Sleepless in U.S.: Consumers wake up to natural stress, anxiousness relief – articleSleepless in U.S.: Consumers wake up to natural stress, anxiousness relief – article
Relissa™ Melissa Phytosome™ branded standardized lemon balm provides non-hormonal support for sleep, stress and calming product formulations.
November 6, 2023
Sponsored by Indena
An estimated 50 to 70 million U.S. consumers experience chronic sleep problems, caught in the constant cycle between stress and sleeplessness.1 It turns out that moodiness is the least of the issues associated with a poor night’s sleep. Inadequate slumber disrupts vital processes for brain restoration and regulation, which then impairs cognitive functioning (think brain fog) and affects overall physical and mental wellness.
And if that is not enough to worry about: The U.S. Surgeon General recently issued an alert on the epidemic of loneliness. The long-term health effects of isolation are the same as chronic sleeplessness, with similar consequences, from heightened anxiety to a decline in healthy aging years. The phenomenon is not localized: A 2022 paper found loneliness prevalent across more than 100 countries worldwide.2
No wonder supplement consumers drove markets like sleep support, mood and stress, and brain health to record heights in 2020. Each condition-specific category blew past $1 billion in sales that year, according to Nutrition Business Journal.
Yet people are still sleepless and stressed in the wake of the pandemic and the loneliness epidemic, and they are looking for ways to manage the physical and mental fallout of the last few years. Increasingly, that journey involves seeking out more natural but scientifically sound supplements over synthetic ones.
This shift is partly reflected in the 2022 NBJ market numbers for healthy sleep supplement sales, which flatlined after years of strong growth. One reason is that many consumers have hit the snooze button on both CBD and melatonin, a commercially fermented or chemically synthesized ingredient that has long dominated the category. A recent study published in the Journal of the American Medical Association found 88% of melatonin gummies were inaccurately labeled,3 which may further dampen consumer sentiment for the OG of supplemental sleep aides.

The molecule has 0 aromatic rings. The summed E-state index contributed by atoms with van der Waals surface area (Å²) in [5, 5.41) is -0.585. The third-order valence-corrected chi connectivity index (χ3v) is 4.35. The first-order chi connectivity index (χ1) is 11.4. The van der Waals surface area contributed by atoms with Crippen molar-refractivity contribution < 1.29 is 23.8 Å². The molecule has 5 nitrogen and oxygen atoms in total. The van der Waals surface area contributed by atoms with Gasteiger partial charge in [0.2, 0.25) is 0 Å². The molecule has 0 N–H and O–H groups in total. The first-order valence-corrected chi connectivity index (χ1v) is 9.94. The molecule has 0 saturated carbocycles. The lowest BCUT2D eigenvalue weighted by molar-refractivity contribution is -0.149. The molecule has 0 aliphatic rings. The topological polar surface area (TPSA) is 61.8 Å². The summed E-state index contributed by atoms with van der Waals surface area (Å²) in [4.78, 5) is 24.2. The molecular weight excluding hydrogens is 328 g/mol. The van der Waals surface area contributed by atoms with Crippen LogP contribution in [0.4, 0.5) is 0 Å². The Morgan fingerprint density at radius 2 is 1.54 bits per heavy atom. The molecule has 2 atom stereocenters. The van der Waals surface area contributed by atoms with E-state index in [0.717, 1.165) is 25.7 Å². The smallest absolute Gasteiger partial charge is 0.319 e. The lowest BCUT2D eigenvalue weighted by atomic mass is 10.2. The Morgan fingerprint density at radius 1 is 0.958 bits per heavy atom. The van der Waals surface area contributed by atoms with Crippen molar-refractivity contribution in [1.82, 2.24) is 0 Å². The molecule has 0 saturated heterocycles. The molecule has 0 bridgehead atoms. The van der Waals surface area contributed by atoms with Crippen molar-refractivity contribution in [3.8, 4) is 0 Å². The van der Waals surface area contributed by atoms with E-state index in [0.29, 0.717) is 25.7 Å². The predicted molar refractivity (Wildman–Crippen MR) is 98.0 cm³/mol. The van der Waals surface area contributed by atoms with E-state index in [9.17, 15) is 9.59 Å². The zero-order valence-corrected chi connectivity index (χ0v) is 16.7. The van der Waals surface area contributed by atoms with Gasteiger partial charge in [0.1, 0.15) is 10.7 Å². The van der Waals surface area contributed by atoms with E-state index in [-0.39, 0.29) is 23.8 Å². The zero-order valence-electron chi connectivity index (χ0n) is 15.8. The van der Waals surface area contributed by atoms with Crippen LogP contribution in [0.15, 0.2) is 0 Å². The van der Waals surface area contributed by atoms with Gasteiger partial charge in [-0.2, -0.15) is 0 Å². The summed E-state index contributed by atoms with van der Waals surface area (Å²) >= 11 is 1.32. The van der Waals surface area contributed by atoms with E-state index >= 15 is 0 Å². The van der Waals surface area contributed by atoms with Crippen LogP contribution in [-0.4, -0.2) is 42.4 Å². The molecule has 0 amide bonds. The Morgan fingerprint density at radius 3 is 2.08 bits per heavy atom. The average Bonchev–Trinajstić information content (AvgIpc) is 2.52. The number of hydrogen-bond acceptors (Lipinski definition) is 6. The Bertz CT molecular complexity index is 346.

Meanwhile, consumer interest in clean botanical extracts remains strong. That’s particularly the case for branded ingredients targeting stress and sleep, many of which now feature formulations using standardized ratios of efficacious phytochemicals and clinically verified dosages.4
Classic remedy meets modern science
As one case study of this industry trend, take the emerging interest and research into the health benefits of Melissa officinalis. A perennial member of the mint family that grows wild across Europe, lemon balm has been used for thousands of years to improve sleep, ease digestion and even help with menstrual pain. Classic Greek and Latin texts describe steeping lemon balm leaves in wine to help bring fevers down and to lift the spirits.5
While the wine might have imbued that formulation with a bit of spirit-lifting functionality, modern science is uncovering the mechanisms of action behind some of lemon balm’s more well-documented benefits, such as improving sleep and modulating anxiety.
Scientists have identified more than 50 compounds in the leaves of the botanical, including volatiles, but the major active compound is rosmarinic acid, a polyphenol found in plants like lemon balm and mint. It is a derivative of hydroxycinnamic acid, a natural chemical important for the plant’s defense, growth, and reproduction.
These chemical compounds have antioxidant properties that likely play a key role in calming the mind and easing anxiety by scavenging free radicals in the brain. This potentially reduces oxidative stress, which research suggests can negatively alter mood. Other research into lemon balm’s neuroprotective properties suggest that it interacts with various neurotransmitter systems in the brain, particularly gamma-aminobutyric acid (GABA), which plays a major role in sleep regulation.6